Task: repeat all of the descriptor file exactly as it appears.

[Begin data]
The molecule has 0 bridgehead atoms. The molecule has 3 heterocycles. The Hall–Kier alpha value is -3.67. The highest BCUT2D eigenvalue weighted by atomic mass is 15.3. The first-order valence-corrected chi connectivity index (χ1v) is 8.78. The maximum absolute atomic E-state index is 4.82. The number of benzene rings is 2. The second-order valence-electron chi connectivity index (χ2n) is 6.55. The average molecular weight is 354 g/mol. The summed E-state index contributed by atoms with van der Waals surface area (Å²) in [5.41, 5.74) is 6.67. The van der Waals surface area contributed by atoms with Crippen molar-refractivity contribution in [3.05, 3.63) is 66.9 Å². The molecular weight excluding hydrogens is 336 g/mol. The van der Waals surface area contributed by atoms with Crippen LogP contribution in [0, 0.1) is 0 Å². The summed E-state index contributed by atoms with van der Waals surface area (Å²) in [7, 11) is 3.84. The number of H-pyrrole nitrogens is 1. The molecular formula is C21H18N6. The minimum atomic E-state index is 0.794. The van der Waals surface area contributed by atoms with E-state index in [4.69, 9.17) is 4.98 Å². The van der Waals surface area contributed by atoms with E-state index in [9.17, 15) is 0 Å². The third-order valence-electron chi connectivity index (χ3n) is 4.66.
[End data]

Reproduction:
The molecule has 0 bridgehead atoms. The molecule has 3 heterocycles. The Hall–Kier alpha value is -3.67. The highest BCUT2D eigenvalue weighted by atomic mass is 15.3. The first-order valence-corrected chi connectivity index (χ1v) is 8.78. The maximum absolute atomic E-state index is 4.82. The number of benzene rings is 2. The second-order valence-electron chi connectivity index (χ2n) is 6.55. The average molecular weight is 354 g/mol. The summed E-state index contributed by atoms with van der Waals surface area (Å²) in [5.41, 5.74) is 6.67. The van der Waals surface area contributed by atoms with Crippen molar-refractivity contribution in [3.05, 3.63) is 66.9 Å². The molecular weight excluding hydrogens is 336 g/mol. The van der Waals surface area contributed by atoms with Crippen LogP contribution in [0, 0.1) is 0 Å². The summed E-state index contributed by atoms with van der Waals surface area (Å²) in [7, 11) is 3.84. The number of H-pyrrole nitrogens is 1. The molecular formula is C21H18N6. The minimum atomic E-state index is 0.794. The van der Waals surface area contributed by atoms with E-state index in [4.69, 9.17) is 4.98 Å². The van der Waals surface area contributed by atoms with E-state index in [9.17, 15) is 0 Å². The third-order valence-electron chi connectivity index (χ3n) is 4.66.